BF. whereas the protection of the EU’s financial interests and of the euro must be a priority in terms of monitoring the growing phenomenon by which criminal organisations are misappropriating European funds through what is termed ‘Community fraud’ and euro counterfeiting;

BG. whereas programmes such as Hercule, Fiscalis, Customs and Pericles have been developed at the European level to protect the EU's financial interests and fight against transnational and cross-border criminal and illicit activities;

BH. whereas the major enemy of the Eurozone is the divergence of productivity gains among the Member States; whereas these create, in the medium and long term, a divergence in terms of competitiveness that cannot be dealt with by monetary devaluation and leads to harsh and politically unsustainable austerity programs aimed at internal devaluation; whereas systemic corruption in the public sector, which acts as a major impediment for efficiency, foreign direct investment and innovation, is thus preventing the proper functioning of the monetary union;

BI. whereas there are at least 20 million cases of petty corruption in the public sectors in the EU and it is obvious that the phenomenon also has a spill-over effect in the parts of the public administration of the Member States (and the corresponding political persons) which are responsible for the management of EU funds and other financial interests;

BJ. whereas there is a very substantial tax gap in Europe, an estimated EUR 1 trillion in public revenue is lost every year in the EU because of tax fraud and tax avoidance, representing a yearly cost of around EUR 2000 to every EU citizen;

BK. whereas in order to fight organised crime legislators in the Member States must be able to react promptly and effectively to changing structures and new forms of crime, and even more so since under the Treaty of Lisbon all Member States are obliged to facilitate a Union not just of freedom but also of security and justice;

BL. whereas the European approach to combating organised crime, corruption, and money laundering must be based on the best available threat assessments and on closer judicial and police cooperation, extending also to non-EU countries, common definitions of criminal offences - including participation in a criminal organisation and self-laundering -, criminalisation of all forms of corruption, approximation of Member States’ legislation concerning certain procedurally relevant arrangements such as statute of limitations, effective systems for the confiscation and recovery of proceeds of organised crime and corruption, increased accountability of government, politicians, lawyers, notaries, real estate agents, insurance companies and other businesses, training of judges and police forces, and the exchange of best practices relating to proper means of prevention;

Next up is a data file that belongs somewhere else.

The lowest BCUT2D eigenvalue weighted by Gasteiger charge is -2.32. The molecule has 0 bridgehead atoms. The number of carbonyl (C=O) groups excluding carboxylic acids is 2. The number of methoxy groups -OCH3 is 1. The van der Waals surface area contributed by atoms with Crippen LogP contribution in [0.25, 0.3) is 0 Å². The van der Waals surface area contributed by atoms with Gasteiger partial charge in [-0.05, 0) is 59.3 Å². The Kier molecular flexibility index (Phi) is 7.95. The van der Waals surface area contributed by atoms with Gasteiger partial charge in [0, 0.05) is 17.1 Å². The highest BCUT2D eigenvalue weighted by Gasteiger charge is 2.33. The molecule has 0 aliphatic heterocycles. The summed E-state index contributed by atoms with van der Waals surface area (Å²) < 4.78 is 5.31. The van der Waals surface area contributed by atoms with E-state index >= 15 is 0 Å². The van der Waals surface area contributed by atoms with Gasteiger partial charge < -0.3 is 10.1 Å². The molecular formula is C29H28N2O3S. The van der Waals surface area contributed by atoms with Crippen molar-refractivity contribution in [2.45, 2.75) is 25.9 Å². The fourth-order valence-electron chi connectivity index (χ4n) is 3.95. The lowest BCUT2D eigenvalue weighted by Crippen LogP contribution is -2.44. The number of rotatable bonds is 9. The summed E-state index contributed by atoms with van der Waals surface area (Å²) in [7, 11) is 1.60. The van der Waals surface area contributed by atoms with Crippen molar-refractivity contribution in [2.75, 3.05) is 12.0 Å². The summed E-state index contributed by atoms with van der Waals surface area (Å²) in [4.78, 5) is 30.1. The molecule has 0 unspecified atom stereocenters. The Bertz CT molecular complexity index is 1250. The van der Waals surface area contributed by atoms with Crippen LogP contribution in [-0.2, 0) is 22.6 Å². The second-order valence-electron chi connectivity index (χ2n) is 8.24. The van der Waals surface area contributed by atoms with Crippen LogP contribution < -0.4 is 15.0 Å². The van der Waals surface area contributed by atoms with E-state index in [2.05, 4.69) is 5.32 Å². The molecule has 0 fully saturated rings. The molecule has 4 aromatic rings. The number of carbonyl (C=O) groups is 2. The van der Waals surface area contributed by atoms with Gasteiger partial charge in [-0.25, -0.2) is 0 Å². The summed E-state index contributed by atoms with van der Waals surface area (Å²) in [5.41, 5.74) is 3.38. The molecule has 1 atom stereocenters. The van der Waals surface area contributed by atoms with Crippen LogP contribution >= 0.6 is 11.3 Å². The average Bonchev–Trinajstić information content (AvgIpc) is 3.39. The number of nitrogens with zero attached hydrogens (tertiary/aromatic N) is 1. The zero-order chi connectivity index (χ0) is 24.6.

BM.whereas mutual recognition is recognised as a fundamental principle underpinning judicial cooperation in civil and criminal matters between the EU's Member States;

BN. whereas the fight against trafficking in human beings is a priority for the EU, as from the 1990s many initiatives, measures and funding programmes and a legal framework have been developed, and whereas Article 5 of the Charter of Fundamental Rights of the European Union prohibits specifically trafficking in human beings;

BO. whereas, for the Member States to cooperate in tackling crime and making justice systems work, there needs to be mutual trust between judicial authorities in the EU; whereas the principle of mutual trust requires the establishment of minimum protection standards at the highest possible level;

BP. whereas the criminal law and criminal proceedings systems of the Member States have evolved over centuries; whereas each Member State has its own characteristics and special features and whereas, as a consequence, key areas of criminal law must be left to the Member States;

BQ. having regard to the substantive difference between witnesses and informers; having regard to the duty of the Member States and the European Union to protect and safeguard those who have chosen to stand against organised crime and the mafia, endangering their lives and those of their loved ones;

BR. whereas, although tendering for Public Procurement is heavily monitored, the spending afterwards is far from transparent and there is a wide variety across Member States for declaration of interests;

In support of a coherent uniform regulatory framework

1.   Considers it necessary to prepare an appropriate political response to combat the presence of criminal organisations and mafias at EU level by means of a detailed and timely action plan that lays down legislative and non-legislative measures aimed at dismantling those organisations and identifying and recovering any form of wealth that, directly or indirectly, is connected to them;

2.   Is convinced that in order to defeat organised and Mafia-style crime and to eradicate phenomena such as corruption and money laundering which, taken together, restrict the freedom, rights and safety of EU citizens and those of future generations, it is necessary not only to react to such criminal activity but also to make major efforts to prevent it;